Corporate Governance and Organizational Culture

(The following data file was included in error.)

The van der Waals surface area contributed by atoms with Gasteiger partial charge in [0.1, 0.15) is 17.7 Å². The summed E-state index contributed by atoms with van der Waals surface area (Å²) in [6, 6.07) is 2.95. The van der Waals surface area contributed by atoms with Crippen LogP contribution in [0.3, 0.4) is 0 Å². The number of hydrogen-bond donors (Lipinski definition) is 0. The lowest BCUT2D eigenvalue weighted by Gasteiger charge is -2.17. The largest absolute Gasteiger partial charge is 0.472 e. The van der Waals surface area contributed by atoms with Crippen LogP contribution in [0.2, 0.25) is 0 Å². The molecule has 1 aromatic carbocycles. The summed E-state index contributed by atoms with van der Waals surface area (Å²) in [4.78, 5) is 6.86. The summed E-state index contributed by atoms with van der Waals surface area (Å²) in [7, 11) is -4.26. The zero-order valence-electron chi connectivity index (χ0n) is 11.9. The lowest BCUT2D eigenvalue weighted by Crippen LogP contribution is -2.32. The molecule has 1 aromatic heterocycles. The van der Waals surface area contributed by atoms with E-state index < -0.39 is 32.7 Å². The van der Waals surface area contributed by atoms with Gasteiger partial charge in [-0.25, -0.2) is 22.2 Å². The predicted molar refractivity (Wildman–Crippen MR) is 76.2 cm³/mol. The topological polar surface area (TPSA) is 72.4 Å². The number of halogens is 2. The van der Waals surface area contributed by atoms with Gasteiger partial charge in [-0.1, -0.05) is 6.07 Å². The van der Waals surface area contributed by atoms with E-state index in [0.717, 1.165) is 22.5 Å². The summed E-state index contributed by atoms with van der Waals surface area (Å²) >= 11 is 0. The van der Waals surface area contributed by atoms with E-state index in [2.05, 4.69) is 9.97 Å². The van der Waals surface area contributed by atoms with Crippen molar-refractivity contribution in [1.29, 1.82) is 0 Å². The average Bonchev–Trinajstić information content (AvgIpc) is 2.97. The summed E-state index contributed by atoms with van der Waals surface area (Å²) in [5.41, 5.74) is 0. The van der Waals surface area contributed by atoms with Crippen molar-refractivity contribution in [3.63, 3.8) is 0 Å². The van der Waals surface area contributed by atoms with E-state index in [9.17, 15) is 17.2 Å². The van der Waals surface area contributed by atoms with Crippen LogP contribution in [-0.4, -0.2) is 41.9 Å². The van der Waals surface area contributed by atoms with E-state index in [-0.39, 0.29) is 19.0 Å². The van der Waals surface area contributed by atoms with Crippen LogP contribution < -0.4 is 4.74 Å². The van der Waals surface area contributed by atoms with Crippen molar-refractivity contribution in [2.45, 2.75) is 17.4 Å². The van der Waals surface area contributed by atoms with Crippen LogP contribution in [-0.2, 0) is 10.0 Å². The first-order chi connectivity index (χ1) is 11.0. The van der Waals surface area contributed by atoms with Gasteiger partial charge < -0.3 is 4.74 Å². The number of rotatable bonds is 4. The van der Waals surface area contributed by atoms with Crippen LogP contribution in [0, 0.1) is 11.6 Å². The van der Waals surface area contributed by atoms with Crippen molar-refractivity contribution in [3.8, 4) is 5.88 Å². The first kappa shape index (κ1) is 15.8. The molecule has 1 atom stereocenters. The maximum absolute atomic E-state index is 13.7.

The last two years have seen a significant strengthening of industry regulation, across the world, aimed at bringing about greater corporate fairness and transparency in the way companies govern themselves. Last month, the US Securities and Exchange Commission (SEC) announced new rules that require the mutual fund industry to provide more details in advertisements and more timely information about fund performance - one of several measures introduced by the SEC to ensure greater disclosure. Many countries across the world have corporate governance codes drafted by their governments, and some, such as Russia, are in the process of converting their codes into a legislative act. Legislative measures and industry regulations are certainly effective in curbing the incidence of malpractice. But are these means the real solution? The primary responsibility for good governance lies with the company itself. Corporate governance is really all about safeguarding the interests of the company's employees and investors, and ensuring that all financial information is transparent and easily accessible. While it is the company's key decision makers - its CEO, senior managers and board members - to ensure that these principles are put into practice. For this to happen, senior management must feel a strong sense of commitment to act ethically and responsibly. They need to also be able to identify and establish the necessary policies, processes and structures that improve the company's governance. These policies could range from establishing a good system of communication so that employees at all levels understand its code of ethics, giving greater powers to the audit committee to investigate financial reporting, and purchasing audit and non-audit services from separate providers. A study conducted last year by the Economist Intelligence Unit (EIU), wherein 115 executives from a diverse range of countries and industries were surveyed on their views on corporate governance, had some very interesting results. According to 51% of respondents to the EIU survey, the largest obstacle to implementing corporate governance is cultural and managerial hostility towards whistle blowing. Thirty percent of the respondents said that the lack of financial acumen was the main reason for inadequate or improper implementation of corporate governance practices, while 21% respondents blamed technology constraints. This despite the fact that corporate governance is high on the agenda of the survey group - 32% respondents said that it was one of their company's top three priorities, while 14% respondents said it was their top priority. Corporate culture was viewed as an integral part of the governance mentality of a company. Instilling the appropriate corporate culture is generally the stuff of management bestsellers but the effects can be wide ranging. Once the head of an organization goes over the ethics line, others will follow. Just look at Enron where a culture of misbehavior became second nature. Companies across the world are increasingly beginning to face up to the fact that, to implement good corporate governance, certain systems and practices need to be overhauled. This may mean that companies will need to weed out under-performing directors and "friends" of the CEO. Regular checks on the performance of senior management and board members are another way to improve corporate governance. Non-executive board members should also conduct meetings, from which executive members are excluded, to exercise "constructive dissatisfaction" with the management team. The board of directors should also hold annual meetings to assess its own performance over the last twelve months. Equally, if not more importantly, there must be systems in place to ensure full disclosure of off-balance sheet transactions and the like. The hospitality industry, like any other, must ask itself what steps can be taken to dramatically improve corporate governance. To that end, together with Hotel Business Magazine, we are sponsoring a round table discussion at the January 2004 ALIS conference in Los Angeles, California. This forum will allow industry leaders to speak candidly and that tangible results will be forthcoming.